Given the financial problems and shortage of foreign currency, on Wednesday, May 24, the leading shipping company MSC, followed by seven others, announced that, as from June, ‘freight collect’ will be charged for exports from Argentina, meaning that these charges will be billed to the party receiving a shipment, often called the consignee.
Most companies have not charged import freight in Argentina for the past two weeks.
Since the Argentine Central Bank established a decree encouraging the non-collection of freight rates for imports, operators wondered when a similar export restriction would be established. Companies have been accumulating pesos while being unable to exchange them into dollars or foreign currency.
Argentina, like Venezuela, now falls into the “dirty port” category, where freight cannot be paid in local currency. “We were only halfway there because it was only for imports,” a source told LA NACION. “With the decision taken by MSC, we are now in the same situation.” There are no other ports on the planet with these specifications.
Since May 15, shipping companies have not been charging import freight in Argentina; these payments are made through local freight agents, who can transfer dollars abroad. The decision responded to the Central Bank’s resolution that deferred payments of around US$ 2 billion in service and freight imports.
The following shipping companies will stop charging export freight in Argentina on the following dates: June 23 for MSC, June 13 for Seaspan Harrier, June 12 for Cape Akritas, June 17 for Monte Verde, June 22 for London Trader, June 12 for Meridian, and June 14 for MV Argentina in Zárate.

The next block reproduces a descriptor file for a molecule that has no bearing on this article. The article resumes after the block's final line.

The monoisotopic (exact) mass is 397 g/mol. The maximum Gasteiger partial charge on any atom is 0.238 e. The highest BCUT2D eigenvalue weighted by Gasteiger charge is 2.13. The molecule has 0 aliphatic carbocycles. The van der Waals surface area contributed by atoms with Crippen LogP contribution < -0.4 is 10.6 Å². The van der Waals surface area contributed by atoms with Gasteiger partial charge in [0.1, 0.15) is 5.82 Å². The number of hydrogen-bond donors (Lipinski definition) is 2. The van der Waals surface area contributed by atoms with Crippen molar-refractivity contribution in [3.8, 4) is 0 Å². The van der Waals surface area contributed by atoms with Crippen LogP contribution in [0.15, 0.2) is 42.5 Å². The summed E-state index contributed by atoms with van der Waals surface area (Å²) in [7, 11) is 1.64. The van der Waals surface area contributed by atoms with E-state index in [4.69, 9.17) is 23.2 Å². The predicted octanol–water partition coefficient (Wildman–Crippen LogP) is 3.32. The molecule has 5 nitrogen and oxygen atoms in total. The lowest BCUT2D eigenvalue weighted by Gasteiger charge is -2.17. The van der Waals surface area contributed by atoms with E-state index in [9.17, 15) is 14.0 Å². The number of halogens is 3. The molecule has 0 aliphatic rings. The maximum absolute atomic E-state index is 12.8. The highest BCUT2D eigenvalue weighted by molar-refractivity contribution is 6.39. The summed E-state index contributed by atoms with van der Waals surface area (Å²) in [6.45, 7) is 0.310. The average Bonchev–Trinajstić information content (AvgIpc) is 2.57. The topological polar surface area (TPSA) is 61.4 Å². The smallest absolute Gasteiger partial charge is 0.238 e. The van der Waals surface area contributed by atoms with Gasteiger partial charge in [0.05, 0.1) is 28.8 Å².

On Thursday the Federation of Foreign Trade Chambers of Argentina (Fecacera) sent a letter to Miguel Pesce, President of the Central Bank, and the heads of AFIP and the Ministry of Commerce expressing their “deep concern about the impact that regulations on foreign trade may have on international trade operations, which will severely affect the performance and competitiveness of companies and, consequently, the possibility of genuine foreign exchange earnings.”
The reference is specifically to Central Bank Communication A 7746, published on April 20, which established that authorizations must be requested prior to 90 days for freight payments and other transportation services.
According to Fecacera, shipping firms’ decision to no longer charge import freight in Argentina “will result in increased lead times and costs for cargo, also forcing suppliers rather than buyers to deal with the freight.” In the short run, this decision is expected to disrupt the flow of the logistics chain, affecting commercial activities, particularly for SMEs that “lack the infrastructure and financial capacity to pay their freight at the origin.”
In the not-so-distant future, the association believes logistics systems “may collapse, disrupting trade flows to and from Argentina, with all of the consequences for our economy and society as a whole.” Therefore, in this note, the entity requests a review of its methods to avoid the “negative impact that they could have on all international trade.”
Adding to this situation, operators are also concerned because the port terminal in Zárate is currently not operating due to a strike by the Federation of Maritime, Port, and Naval Industry of Argentina.
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